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Introduction.docx

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Department
English
Course
ENGB35H3
Professor
Natalie Rose
Semester
Winter

Description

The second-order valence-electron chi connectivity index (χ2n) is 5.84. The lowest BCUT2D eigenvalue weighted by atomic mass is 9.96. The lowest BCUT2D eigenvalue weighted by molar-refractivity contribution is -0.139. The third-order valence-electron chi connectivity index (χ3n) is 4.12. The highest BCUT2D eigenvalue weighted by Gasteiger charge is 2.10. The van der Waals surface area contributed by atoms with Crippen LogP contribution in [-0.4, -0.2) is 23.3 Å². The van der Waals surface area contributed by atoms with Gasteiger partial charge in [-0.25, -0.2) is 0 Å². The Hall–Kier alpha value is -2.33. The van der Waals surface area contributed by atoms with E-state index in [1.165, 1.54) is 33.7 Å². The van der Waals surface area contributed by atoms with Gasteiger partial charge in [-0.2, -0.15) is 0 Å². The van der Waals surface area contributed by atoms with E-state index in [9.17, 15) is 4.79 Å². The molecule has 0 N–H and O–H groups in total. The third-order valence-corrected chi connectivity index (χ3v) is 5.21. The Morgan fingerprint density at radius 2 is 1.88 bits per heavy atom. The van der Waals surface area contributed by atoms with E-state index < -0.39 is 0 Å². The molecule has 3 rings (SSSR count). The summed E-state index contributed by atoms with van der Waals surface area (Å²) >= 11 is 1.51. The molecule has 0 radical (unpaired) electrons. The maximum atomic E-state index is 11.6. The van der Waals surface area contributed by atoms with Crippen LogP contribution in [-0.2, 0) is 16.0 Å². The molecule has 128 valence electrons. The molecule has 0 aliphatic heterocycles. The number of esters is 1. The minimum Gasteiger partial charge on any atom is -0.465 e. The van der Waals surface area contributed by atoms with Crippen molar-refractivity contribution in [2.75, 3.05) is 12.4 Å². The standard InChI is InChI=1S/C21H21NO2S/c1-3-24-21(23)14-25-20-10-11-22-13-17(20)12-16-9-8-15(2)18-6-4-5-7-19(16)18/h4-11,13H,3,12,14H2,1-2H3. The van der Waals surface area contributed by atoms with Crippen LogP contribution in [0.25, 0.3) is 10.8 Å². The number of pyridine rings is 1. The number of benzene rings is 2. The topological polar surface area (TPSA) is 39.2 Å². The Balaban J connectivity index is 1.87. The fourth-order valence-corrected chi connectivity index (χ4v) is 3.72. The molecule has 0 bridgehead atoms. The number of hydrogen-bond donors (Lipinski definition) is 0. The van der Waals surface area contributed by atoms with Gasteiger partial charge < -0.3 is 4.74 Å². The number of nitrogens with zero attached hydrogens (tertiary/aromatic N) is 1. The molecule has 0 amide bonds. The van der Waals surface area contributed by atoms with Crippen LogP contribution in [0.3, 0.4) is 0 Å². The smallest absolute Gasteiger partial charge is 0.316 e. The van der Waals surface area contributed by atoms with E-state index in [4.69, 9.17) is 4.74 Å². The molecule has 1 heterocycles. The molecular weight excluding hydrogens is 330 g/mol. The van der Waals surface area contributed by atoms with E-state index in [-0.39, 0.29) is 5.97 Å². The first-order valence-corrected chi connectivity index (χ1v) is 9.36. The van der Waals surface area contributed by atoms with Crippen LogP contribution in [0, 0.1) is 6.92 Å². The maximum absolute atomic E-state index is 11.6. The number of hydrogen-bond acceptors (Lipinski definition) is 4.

ENGB35 Jan. 7/9, 2013 Children are: imaginative; impressionable; naïve; curious; intuitive; intelligent in overlooked ways; carefree; creative; open-minded; impulsive; skewed moral compass Childhood ends when: a moral/social view is developed; a sense of responsibility is developed; self-actualization begins; society milestones Definitions of children and childhood vary according to  History  Culture  Class  Gender “Childhood” and “children” are concepts whose meaning shifts over time and across cultures  Children are not adults Philippe Ariès: Centuries of Childhood, trans.1963  Category of “children‟‟ invented relatively recently  No pictures of children in medieval painting o This may have been because 65% of children died before the age of five. So there was no real point in painting a child if they‟re going to die.  Ariès argues there was no such thing as Medieval childhood o The children were extensions of the adults. They were mini-adults.  NB argument applies only to western Europe o There‟s no representation of other cultures.  Following Ariès, possible to argue that “children” as distinct category “invented” late c17th-c18th Children’s literature What is literature? What is the earliest children‟s literature? Instruction / Delight Grammar books, primers, text books ENGB35 Jan. 7/9, 2013 Puritan moral literature (late c17th)  Puritans believed that children were born evil and had to be saved so the works would be following with this ideal.  Children are born in “original sin” and need to be saved  “Except ye be converted, and become as little children, ye shall not enter into the kingdom of heaven” (Matthew 18:3) vs. St. Augustine, below: o “If anyone were offered the choice of suffering death or becoming a child again, who would not recoil from the second alternative and choose to die? Our infancy, indeed, by which we begin this life not with laughter but with tears, seems unknowingly to prophesy the evils upon which we are entering” (St. Augustine, City of God)  James Janeway: A Token for Children: Being an Exact Account of the Conversion, Holy and Exemplary Lives, and Joyful Deaths of Several young Children (1672) o “Did you ever hear of a little Child that died? And if other Children die, why may not you be sick, and die? And what will you do then, Child, if you should have no grace in your heart, and be found like other naughty children?” (Janeway) o “Are you willing to go to hell and be burned like the Devil and his angels? … O! hell is a terrible place … O, Child, this is certainly true, that all that are wicked, and die so, must be turned into hell! and if any be once there, there is no coming away again” (Janeway) If we define children‟s literature as works designed to give children pleasure, and not simply to teach them, there was no children‟s literature before the 1740s  Literature requires literacy; books cost money  Children‟s literature was (and arguably remains) a middle- and upper-class phenomenon  Children are “invented” around the end of the seventeenth century, together with the literature for them  Author  Implied Author  Narrator Story  Narratee  Implied reader  Reader  Books construct an implied reader: their ideal reader The implied child reader (ICR) John Newbery, A Little Pretty Pocket-Book (1744): the “Instruction and Amusement” of its readers ENGB35 Jan. 7/9, 2013  There were stories and morals. Also came with a ball for a boy and a pincushion for a girl (gender roles?). The Pilgrim’s Progress (1678), John Buyan  Again, another example of child instruction. Saving children from being immoral sinners. An example of Puritan writing. The ICR is represented as an immoral child. The Enlightenment (Scientific outlook began to overtake religion)  John Locke, Some Thoughts Concerning Education (1693)  o Locke creates a gap in the market as he complains that there are not many appropriate books for children that both entertain and teach  The child is tabula rasa (Latin for „blank slate‟): child is not good or evil, just neutral. o There is now no longer an emphasis on „saving‟ the children o This put an emphasis on education, so th
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